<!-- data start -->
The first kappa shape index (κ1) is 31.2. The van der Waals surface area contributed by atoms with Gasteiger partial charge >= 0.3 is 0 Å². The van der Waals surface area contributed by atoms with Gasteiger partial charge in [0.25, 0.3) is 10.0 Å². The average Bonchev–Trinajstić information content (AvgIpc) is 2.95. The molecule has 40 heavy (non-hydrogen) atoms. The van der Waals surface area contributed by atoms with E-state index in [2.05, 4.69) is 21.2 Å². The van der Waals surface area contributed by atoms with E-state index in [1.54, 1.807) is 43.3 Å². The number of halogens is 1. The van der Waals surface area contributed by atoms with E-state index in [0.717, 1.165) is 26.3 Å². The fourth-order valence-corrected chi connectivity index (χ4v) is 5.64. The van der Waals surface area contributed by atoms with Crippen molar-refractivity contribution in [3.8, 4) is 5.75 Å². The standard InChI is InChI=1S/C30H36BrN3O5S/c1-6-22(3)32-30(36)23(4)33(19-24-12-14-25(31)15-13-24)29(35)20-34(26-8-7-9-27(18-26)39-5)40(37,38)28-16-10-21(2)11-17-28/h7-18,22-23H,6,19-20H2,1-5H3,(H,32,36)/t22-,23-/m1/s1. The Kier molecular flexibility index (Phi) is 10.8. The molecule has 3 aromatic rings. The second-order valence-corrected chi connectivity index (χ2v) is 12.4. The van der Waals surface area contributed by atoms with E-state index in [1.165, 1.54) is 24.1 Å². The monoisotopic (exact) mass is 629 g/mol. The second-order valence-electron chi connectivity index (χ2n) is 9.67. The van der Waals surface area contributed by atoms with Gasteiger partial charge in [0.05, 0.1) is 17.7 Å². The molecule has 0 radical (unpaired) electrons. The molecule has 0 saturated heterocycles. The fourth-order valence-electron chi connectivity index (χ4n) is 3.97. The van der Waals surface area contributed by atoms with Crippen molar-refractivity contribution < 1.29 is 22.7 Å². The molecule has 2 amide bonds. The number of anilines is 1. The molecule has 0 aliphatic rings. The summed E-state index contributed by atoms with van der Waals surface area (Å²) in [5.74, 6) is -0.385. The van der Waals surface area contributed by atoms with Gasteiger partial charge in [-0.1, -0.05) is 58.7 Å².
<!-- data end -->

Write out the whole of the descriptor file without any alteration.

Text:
The first kappa shape index (κ1) is 31.2. The van der Waals surface area contributed by atoms with Gasteiger partial charge >= 0.3 is 0 Å². The van der Waals surface area contributed by atoms with Gasteiger partial charge in [0.25, 0.3) is 10.0 Å². The average Bonchev–Trinajstić information content (AvgIpc) is 2.95. The molecule has 40 heavy (non-hydrogen) atoms. The van der Waals surface area contributed by atoms with E-state index in [2.05, 4.69) is 21.2 Å². The van der Waals surface area contributed by atoms with E-state index in [1.54, 1.807) is 43.3 Å². The number of halogens is 1. The van der Waals surface area contributed by atoms with E-state index in [0.717, 1.165) is 26.3 Å². The fourth-order valence-corrected chi connectivity index (χ4v) is 5.64. The van der Waals surface area contributed by atoms with Crippen molar-refractivity contribution in [3.8, 4) is 5.75 Å². The standard InChI is InChI=1S/C30H36BrN3O5S/c1-6-22(3)32-30(36)23(4)33(19-24-12-14-25(31)15-13-24)29(35)20-34(26-8-7-9-27(18-26)39-5)40(37,38)28-16-10-21(2)11-17-28/h7-18,22-23H,6,19-20H2,1-5H3,(H,32,36)/t22-,23-/m1/s1. The Kier molecular flexibility index (Phi) is 10.8. The molecule has 3 aromatic rings. The second-order valence-corrected chi connectivity index (χ2v) is 12.4. The van der Waals surface area contributed by atoms with E-state index in [1.165, 1.54) is 24.1 Å². The monoisotopic (exact) mass is 629 g/mol. The second-order valence-electron chi connectivity index (χ2n) is 9.67. The van der Waals surface area contributed by atoms with Gasteiger partial charge in [0.05, 0.1) is 17.7 Å². The molecule has 0 radical (unpaired) electrons. The molecule has 0 saturated heterocycles. The fourth-order valence-electron chi connectivity index (χ4n) is 3.97. The van der Waals surface area contributed by atoms with Crippen molar-refractivity contribution < 1.29 is 22.7 Å². The molecule has 2 amide bonds. The number of anilines is 1. The molecule has 0 aliphatic rings. The summed E-state index contributed by atoms with van der Waals surface area (Å²) in [5.74, 6) is -0.385. The van der Waals surface area contributed by atoms with Gasteiger partial charge in [-0.1, -0.05) is 58.7 Å².